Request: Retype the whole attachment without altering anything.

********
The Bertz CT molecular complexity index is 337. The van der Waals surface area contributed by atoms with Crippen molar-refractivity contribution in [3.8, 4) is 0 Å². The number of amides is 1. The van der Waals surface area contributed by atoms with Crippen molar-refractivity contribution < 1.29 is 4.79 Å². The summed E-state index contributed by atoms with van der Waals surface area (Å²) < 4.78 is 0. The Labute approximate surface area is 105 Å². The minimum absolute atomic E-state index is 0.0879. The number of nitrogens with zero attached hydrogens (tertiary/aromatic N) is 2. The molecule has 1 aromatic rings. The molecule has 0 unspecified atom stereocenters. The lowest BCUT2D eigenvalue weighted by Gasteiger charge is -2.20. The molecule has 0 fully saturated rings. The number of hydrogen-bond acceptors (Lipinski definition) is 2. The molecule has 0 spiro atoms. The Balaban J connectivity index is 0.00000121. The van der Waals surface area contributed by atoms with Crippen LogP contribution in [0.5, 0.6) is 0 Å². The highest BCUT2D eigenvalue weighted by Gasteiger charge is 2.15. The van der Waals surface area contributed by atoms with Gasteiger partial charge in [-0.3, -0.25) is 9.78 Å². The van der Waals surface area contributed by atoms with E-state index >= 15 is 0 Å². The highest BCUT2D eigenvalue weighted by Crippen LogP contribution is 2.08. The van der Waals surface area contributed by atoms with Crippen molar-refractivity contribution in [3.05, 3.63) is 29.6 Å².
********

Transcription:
The Bertz CT molecular complexity index is 337. The van der Waals surface area contributed by atoms with Crippen molar-refractivity contribution in [3.8, 4) is 0 Å². The number of amides is 1. The van der Waals surface area contributed by atoms with Crippen molar-refractivity contribution < 1.29 is 4.79 Å². The summed E-state index contributed by atoms with van der Waals surface area (Å²) < 4.78 is 0. The Labute approximate surface area is 105 Å². The minimum absolute atomic E-state index is 0.0879. The number of nitrogens with zero attached hydrogens (tertiary/aromatic N) is 2. The molecule has 1 aromatic rings. The molecule has 0 unspecified atom stereocenters. The lowest BCUT2D eigenvalue weighted by Gasteiger charge is -2.20. The molecule has 0 fully saturated rings. The number of hydrogen-bond acceptors (Lipinski definition) is 2. The molecule has 0 spiro atoms. The Balaban J connectivity index is 0.00000121. The van der Waals surface area contributed by atoms with Crippen LogP contribution in [0.5, 0.6) is 0 Å². The highest BCUT2D eigenvalue weighted by Gasteiger charge is 2.15. The van der Waals surface area contributed by atoms with Gasteiger partial charge in [-0.3, -0.25) is 9.78 Å². The van der Waals surface area contributed by atoms with E-state index >= 15 is 0 Å². The highest BCUT2D eigenvalue weighted by Crippen LogP contribution is 2.08. The van der Waals surface area contributed by atoms with Crippen molar-refractivity contribution in [3.05, 3.63) is 29.6 Å².